November 11, 2021

“It takes more than food to fight hunger”: Bridging Policy, Partnerships, and Practice to Support American Children

By: Sophie Hurewitz, Child Policy Research Certificate student '22

Billy Shore, founder and executive chair of Share Our Strength, was the featured speaker at the October 27, 2021 installment of the Foundation Impact Research Group seminar series, co-sponsored by the Center for Strategic Philanthropy and Civil Society, the Center for Child and Family Policy, and the Duke World Food Policy Center. Shore and his sister founded Share Our Strength, a leading anti-poverty organization, in 1984 as a small entrepreneurial enterprise.

“We were really focused on creating what we called then—and what we still call now— ‘community wealth.’” This kind of wealth, Shore stated, “is a different kind of wealth that goes directly into the communities that we serve.” In 2010, the organization pledged to end childhood hunger in the United States. Under Shore’s leadership, Share Our Strength has raised more than $1.25 billion to fight childhood hunger and poverty in the United States. The key principle of the organization: partnership.

        Sophie Hurewitz

Shore began his talk by highlighting a silver lining of the COVID-19 pandemic—that it has been “unbelievably rich in lessons.” “We’ve learned a lot about how we can extend our impact,” he explained. “We are in a stronger position than we have ever been in before to actually end childhood hunger.” Since the start of the pandemic, the organization has added approximately 3.2 million children to the federally sponsored school breakfast program and helped families enroll in programs like SNAP and WIC.

How was Share Our Strength able to have such an impact during such a complicated, unfamiliar global event? Shore described how COVID-19 drew renewed attention to childhood hunger, an extraordinary level of generosity from community members and community institutions, and a prioritization of policy solutions and regulatory flexibility at a federal level. The combination of these three factors, Shore explained, ushered “the largest infusion of private capital into the school feeding system in history.” “We were prepared to do this not because of things we did during the pandemic,” he added, “but the things we did in the five or ten years before the pandemic.”

The pandemic sparked a “default to action” philosophy, Shore explained, emphasizing how Share Our Strength had to respond quickly to the desperate need that suddenly arose as the pandemic led to the virtual freezing of the U.S. economy. Such immediate action involved fostering partnerships with organizations like Save the Children and Urban School Food Alliance and corporations like Fanatics, partnerships that “normally would have taken months to hammer out.” Such partnerships required flexibility and trust, but Shore described how “the speed of trust gets accelerated during a crisis.” Shore cites Congress as an example: laws and regulations regarding reimbursement for school-sponsored food assistance were all shifted to reflect pandemic realities—students could be served outside of the school building, children were allowed to receive more than one meal per food distribution, and parents were allowed to receive some nutritional support as well.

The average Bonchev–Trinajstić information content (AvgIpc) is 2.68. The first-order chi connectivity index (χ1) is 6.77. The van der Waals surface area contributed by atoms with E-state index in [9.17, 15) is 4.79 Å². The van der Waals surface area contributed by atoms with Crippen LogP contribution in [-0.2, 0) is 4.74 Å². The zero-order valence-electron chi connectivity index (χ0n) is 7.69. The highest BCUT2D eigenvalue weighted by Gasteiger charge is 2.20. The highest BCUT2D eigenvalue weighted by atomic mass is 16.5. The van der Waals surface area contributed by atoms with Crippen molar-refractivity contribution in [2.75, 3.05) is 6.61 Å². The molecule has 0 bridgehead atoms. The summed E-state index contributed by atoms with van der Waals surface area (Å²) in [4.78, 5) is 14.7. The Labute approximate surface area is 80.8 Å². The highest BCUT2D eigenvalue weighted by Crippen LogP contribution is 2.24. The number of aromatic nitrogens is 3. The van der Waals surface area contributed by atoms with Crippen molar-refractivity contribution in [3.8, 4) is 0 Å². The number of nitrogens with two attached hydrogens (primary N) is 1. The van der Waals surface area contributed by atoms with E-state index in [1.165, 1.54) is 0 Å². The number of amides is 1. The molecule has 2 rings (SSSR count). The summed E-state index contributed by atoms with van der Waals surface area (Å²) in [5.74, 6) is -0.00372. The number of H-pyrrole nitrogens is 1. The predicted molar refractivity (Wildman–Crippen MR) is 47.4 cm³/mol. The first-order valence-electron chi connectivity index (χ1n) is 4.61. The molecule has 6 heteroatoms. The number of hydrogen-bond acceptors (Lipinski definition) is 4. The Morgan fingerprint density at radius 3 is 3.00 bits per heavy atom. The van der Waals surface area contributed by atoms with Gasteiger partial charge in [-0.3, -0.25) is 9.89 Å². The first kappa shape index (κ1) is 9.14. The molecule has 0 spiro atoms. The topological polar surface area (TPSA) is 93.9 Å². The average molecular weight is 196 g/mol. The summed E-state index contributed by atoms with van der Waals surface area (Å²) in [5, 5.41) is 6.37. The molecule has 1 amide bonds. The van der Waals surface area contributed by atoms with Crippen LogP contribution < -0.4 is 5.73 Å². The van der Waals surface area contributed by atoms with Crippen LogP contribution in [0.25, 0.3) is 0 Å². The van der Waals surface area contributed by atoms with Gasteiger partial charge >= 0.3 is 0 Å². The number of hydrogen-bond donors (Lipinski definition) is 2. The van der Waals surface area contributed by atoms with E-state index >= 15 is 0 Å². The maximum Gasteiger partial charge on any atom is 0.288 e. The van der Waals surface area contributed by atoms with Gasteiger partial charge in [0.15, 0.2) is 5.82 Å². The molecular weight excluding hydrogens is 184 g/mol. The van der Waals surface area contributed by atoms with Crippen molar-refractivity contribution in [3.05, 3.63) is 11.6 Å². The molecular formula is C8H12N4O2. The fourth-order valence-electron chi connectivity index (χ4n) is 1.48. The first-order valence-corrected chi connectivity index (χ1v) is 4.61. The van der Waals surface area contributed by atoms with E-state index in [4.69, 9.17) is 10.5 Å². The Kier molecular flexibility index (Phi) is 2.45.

Shore described the power of public policy in a dual public health and economic crisis:  “Policy is a force multiplier,” Shore stated, explaining how the organization “had to engage in a really meaningful way in public policy.”  Share Our Strength has opportunities that many government agencies do not: the ability to take risks, foster innovation, and pursue close relationships with the communities that they serve. “Once we create something that we know works, it becomes imperative that public policy help[s] us scale it,” he emphasized. “The role of community organizations, whether they’re local, state, [or] national… in connecting to those policy issues, helping policymakers get those policies right, and being the boots on the ground and actually connect[ing] people to them, is absolutely vital.”

Shore also recalled how the pandemic demonstrated that the organization’s core values “need to remain healthy, no matter how devastating the pandemic is.” Share Our Strength’s core values to act boldly, share strength, embrace diversity, and have fun served as constant touchpoints amid the disruption of the pandemic. Lastly, Shore reflected on how the pandemic has encouraged an understanding of the “interconnectedness between so many of these issues… and with all of us.” The pandemic helped many realize how “hunger is a symptom of a deeper problem of poverty, inequity, [and] structural racism.”  Shore highlighted how, through the lens of the pandemic, these other issues became even more pressing to Share Our Strength and the broader American public.

Such a focus on the interconnected nature of these issues is what allows non-profit organizations, government agencies, and corporations alike to begin to address the root causes instead of the symptoms. “If organizations are willing to embrace this, I think we can get to a much more powerful place of impact,” urged Shore, “...there’s not another voice for these kids.”

Sophie Hurewitz is a senior at Duke University majoring in Neuroscience with a minor in Global Health and a certificate in Child Policy Research. She plans to become a developmental-behavioral pediatrician to combine her interests in health and education policy with clinical medicine and child and adolescent development.